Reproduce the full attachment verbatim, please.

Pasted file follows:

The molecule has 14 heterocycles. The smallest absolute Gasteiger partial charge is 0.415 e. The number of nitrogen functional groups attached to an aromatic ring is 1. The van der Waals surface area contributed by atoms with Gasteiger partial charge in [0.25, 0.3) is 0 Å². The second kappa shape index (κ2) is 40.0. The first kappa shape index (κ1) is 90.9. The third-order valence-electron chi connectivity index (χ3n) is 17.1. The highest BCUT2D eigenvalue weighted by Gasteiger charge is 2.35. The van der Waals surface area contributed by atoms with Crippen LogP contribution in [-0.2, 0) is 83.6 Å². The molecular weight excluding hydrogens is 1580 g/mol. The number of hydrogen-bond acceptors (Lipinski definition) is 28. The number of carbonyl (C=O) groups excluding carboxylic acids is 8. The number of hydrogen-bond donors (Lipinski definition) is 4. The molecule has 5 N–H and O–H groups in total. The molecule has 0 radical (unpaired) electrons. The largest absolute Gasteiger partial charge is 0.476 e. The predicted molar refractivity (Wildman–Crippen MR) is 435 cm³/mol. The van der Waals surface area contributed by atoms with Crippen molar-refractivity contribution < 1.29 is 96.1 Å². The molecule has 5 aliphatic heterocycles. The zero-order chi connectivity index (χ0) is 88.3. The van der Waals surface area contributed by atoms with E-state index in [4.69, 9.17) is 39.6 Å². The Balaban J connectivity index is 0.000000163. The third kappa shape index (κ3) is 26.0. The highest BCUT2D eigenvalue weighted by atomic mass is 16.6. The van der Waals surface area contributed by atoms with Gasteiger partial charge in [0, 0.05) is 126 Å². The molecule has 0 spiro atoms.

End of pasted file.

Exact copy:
The molecule has 14 heterocycles. The smallest absolute Gasteiger partial charge is 0.415 e. The number of nitrogen functional groups attached to an aromatic ring is 1. The van der Waals surface area contributed by atoms with Gasteiger partial charge in [0.25, 0.3) is 0 Å². The second kappa shape index (κ2) is 40.0. The first kappa shape index (κ1) is 90.9. The third-order valence-electron chi connectivity index (χ3n) is 17.1. The highest BCUT2D eigenvalue weighted by Gasteiger charge is 2.35. The van der Waals surface area contributed by atoms with Crippen LogP contribution in [-0.2, 0) is 83.6 Å². The molecular weight excluding hydrogens is 1580 g/mol. The number of hydrogen-bond acceptors (Lipinski definition) is 28. The number of carbonyl (C=O) groups excluding carboxylic acids is 8. The number of hydrogen-bond donors (Lipinski definition) is 4. The molecule has 5 N–H and O–H groups in total. The molecule has 0 radical (unpaired) electrons. The largest absolute Gasteiger partial charge is 0.476 e. The predicted molar refractivity (Wildman–Crippen MR) is 435 cm³/mol. The van der Waals surface area contributed by atoms with Crippen molar-refractivity contribution < 1.29 is 96.1 Å². The molecule has 5 aliphatic heterocycles. The zero-order chi connectivity index (χ0) is 88.3. The van der Waals surface area contributed by atoms with E-state index in [4.69, 9.17) is 39.6 Å². The Balaban J connectivity index is 0.000000163. The third kappa shape index (κ3) is 26.0. The highest BCUT2D eigenvalue weighted by atomic mass is 16.6. The van der Waals surface area contributed by atoms with Gasteiger partial charge in [0, 0.05) is 126 Å². The molecule has 0 spiro atoms.